Our current data indicate that the virus is widespread in the county and, therefore, everyone in the county has a risk of exposure to the virus regardless of where in the county they live. Every hospital in the county is caring for patients who have COVID-19. Providing information on individual cases, therefore, does not provide any benefit to the public, and may instead mislead those not living in a neighborhood with many confirmed cases to falsely think that they are at lower risk.
Last Updated 05/08/2020 - 14:53

A hospital cannot utilize homemade cloth masks as a substitute for regulation personal protective equipment (PPE) such as N-95 or surgical masks. Clinical trials suggest cloth masks offer poor filtration and are an inefficient form of protection against respiratory infection, especially in high-risk environments.

However, some community organizations are accepting homemade masks for use in non-clinical settings.  Inquire with your local city or town government, local public safety agency, or community center to see if they are accepting donations of handmade masks.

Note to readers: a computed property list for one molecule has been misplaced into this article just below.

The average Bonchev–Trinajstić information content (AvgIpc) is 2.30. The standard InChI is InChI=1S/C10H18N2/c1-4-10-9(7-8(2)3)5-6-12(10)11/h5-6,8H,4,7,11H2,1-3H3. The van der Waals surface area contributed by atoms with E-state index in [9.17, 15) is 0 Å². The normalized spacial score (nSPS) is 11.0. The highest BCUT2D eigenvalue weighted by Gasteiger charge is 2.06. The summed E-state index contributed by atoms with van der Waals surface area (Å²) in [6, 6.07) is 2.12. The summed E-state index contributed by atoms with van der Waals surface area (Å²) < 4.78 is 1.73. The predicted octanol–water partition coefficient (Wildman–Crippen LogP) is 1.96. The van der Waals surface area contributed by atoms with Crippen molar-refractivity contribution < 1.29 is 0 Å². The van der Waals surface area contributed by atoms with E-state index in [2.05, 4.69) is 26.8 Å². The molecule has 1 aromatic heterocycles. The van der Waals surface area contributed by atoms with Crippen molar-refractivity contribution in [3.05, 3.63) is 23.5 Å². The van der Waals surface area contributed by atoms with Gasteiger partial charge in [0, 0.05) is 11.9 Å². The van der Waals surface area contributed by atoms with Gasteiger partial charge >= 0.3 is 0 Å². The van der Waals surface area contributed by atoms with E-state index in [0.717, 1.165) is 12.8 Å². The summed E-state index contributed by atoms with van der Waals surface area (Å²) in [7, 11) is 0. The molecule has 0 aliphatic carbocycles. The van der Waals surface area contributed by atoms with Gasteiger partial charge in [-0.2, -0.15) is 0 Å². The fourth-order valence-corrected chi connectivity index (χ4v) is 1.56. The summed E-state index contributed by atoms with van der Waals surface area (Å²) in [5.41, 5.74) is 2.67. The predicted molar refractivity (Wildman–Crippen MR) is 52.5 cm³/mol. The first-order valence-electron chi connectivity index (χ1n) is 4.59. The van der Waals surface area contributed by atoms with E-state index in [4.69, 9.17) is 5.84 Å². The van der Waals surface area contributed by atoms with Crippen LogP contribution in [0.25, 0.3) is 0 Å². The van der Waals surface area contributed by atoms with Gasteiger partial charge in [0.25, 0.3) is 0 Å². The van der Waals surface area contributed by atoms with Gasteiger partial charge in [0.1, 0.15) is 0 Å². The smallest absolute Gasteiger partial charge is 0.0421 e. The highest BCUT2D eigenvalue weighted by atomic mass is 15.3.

Last Updated 06/30/2020 - 08:23

An emergency was declared in order to ensure Marin is best prepared to address this global outbreak. Marin County Public Health is working with elected officials, other city agencies, the public and private health care system, schools, businesses and community organizations to ensure that we as a county are well informed and able to respond and mitigate the harm of the new virus.  The proclamation reinforces that this is not business as usual. We must be confident that our local response efforts are as robust as possible to protect the health of Marin residents. This declaration gives us more tools to better respond.

Last Updated 04/10/2020 - 21:26